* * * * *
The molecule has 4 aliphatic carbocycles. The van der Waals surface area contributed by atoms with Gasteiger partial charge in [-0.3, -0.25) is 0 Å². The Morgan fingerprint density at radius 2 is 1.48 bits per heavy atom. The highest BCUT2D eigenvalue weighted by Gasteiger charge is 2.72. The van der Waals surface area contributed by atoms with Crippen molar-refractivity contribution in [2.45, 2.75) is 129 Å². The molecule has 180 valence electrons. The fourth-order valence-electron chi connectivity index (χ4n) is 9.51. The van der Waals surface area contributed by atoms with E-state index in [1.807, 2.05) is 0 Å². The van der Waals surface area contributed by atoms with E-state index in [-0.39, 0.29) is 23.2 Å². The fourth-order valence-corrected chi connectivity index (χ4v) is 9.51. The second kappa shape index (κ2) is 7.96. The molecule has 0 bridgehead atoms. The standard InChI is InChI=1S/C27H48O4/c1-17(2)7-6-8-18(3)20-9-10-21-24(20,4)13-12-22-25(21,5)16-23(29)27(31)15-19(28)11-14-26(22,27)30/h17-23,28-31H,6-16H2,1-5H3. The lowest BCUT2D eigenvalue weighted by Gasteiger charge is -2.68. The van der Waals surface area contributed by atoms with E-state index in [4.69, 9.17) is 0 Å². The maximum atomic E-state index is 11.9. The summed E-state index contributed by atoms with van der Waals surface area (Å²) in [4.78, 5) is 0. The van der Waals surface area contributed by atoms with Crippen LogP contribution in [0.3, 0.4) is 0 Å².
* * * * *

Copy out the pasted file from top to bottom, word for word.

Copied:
The molecule has 4 aliphatic carbocycles. The van der Waals surface area contributed by atoms with Gasteiger partial charge in [-0.3, -0.25) is 0 Å². The Morgan fingerprint density at radius 2 is 1.48 bits per heavy atom. The highest BCUT2D eigenvalue weighted by Gasteiger charge is 2.72. The van der Waals surface area contributed by atoms with Crippen molar-refractivity contribution in [2.45, 2.75) is 129 Å². The molecule has 180 valence electrons. The fourth-order valence-electron chi connectivity index (χ4n) is 9.51. The van der Waals surface area contributed by atoms with E-state index in [1.807, 2.05) is 0 Å². The van der Waals surface area contributed by atoms with E-state index in [-0.39, 0.29) is 23.2 Å². The fourth-order valence-corrected chi connectivity index (χ4v) is 9.51. The second kappa shape index (κ2) is 7.96. The molecule has 0 bridgehead atoms. The standard InChI is InChI=1S/C27H48O4/c1-17(2)7-6-8-18(3)20-9-10-21-24(20,4)13-12-22-25(21,5)16-23(29)27(31)15-19(28)11-14-26(22,27)30/h17-23,28-31H,6-16H2,1-5H3. The lowest BCUT2D eigenvalue weighted by Gasteiger charge is -2.68. The van der Waals surface area contributed by atoms with E-state index in [4.69, 9.17) is 0 Å². The maximum atomic E-state index is 11.9. The summed E-state index contributed by atoms with van der Waals surface area (Å²) in [4.78, 5) is 0. The van der Waals surface area contributed by atoms with Crippen LogP contribution in [0.3, 0.4) is 0 Å².